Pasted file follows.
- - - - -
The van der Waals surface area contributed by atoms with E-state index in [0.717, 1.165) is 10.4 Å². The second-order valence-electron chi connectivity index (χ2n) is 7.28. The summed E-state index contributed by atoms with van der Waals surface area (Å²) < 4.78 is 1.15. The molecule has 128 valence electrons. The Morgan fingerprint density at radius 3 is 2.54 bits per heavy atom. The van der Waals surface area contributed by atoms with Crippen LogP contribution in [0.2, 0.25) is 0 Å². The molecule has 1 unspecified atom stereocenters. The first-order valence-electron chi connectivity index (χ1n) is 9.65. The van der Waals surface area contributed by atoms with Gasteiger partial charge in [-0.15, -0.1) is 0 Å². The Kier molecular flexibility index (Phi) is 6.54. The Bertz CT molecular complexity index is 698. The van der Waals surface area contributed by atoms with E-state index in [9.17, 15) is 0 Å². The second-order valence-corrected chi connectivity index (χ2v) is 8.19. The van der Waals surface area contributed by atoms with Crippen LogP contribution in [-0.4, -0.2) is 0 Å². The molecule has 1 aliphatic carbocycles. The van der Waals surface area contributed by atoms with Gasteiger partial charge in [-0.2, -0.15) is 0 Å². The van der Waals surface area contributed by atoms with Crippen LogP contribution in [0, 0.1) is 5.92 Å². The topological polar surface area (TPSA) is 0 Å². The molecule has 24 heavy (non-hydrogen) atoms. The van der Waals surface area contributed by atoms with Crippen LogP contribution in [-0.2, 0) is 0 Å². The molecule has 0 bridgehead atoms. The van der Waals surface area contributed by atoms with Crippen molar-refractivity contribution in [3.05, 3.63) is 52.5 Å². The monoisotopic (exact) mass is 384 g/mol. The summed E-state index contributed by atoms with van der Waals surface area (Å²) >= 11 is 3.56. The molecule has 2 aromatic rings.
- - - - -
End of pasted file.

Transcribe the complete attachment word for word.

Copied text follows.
The van der Waals surface area contributed by atoms with E-state index in [0.717, 1.165) is 10.4 Å². The second-order valence-electron chi connectivity index (χ2n) is 7.28. The summed E-state index contributed by atoms with van der Waals surface area (Å²) < 4.78 is 1.15. The molecule has 128 valence electrons. The Morgan fingerprint density at radius 3 is 2.54 bits per heavy atom. The van der Waals surface area contributed by atoms with Crippen LogP contribution in [0.2, 0.25) is 0 Å². The molecule has 1 unspecified atom stereocenters. The first-order valence-electron chi connectivity index (χ1n) is 9.65. The van der Waals surface area contributed by atoms with Gasteiger partial charge in [-0.15, -0.1) is 0 Å². The Kier molecular flexibility index (Phi) is 6.54. The Bertz CT molecular complexity index is 698. The van der Waals surface area contributed by atoms with E-state index in [9.17, 15) is 0 Å². The second-order valence-corrected chi connectivity index (χ2v) is 8.19. The van der Waals surface area contributed by atoms with Crippen LogP contribution in [-0.4, -0.2) is 0 Å². The molecule has 1 aliphatic carbocycles. The van der Waals surface area contributed by atoms with Gasteiger partial charge in [-0.2, -0.15) is 0 Å². The van der Waals surface area contributed by atoms with Crippen LogP contribution in [0, 0.1) is 5.92 Å². The topological polar surface area (TPSA) is 0 Å². The molecule has 24 heavy (non-hydrogen) atoms. The van der Waals surface area contributed by atoms with Crippen LogP contribution in [-0.2, 0) is 0 Å². The molecule has 0 bridgehead atoms. The van der Waals surface area contributed by atoms with Crippen molar-refractivity contribution in [3.05, 3.63) is 52.5 Å². The monoisotopic (exact) mass is 384 g/mol. The summed E-state index contributed by atoms with van der Waals surface area (Å²) >= 11 is 3.56. The molecule has 2 aromatic rings.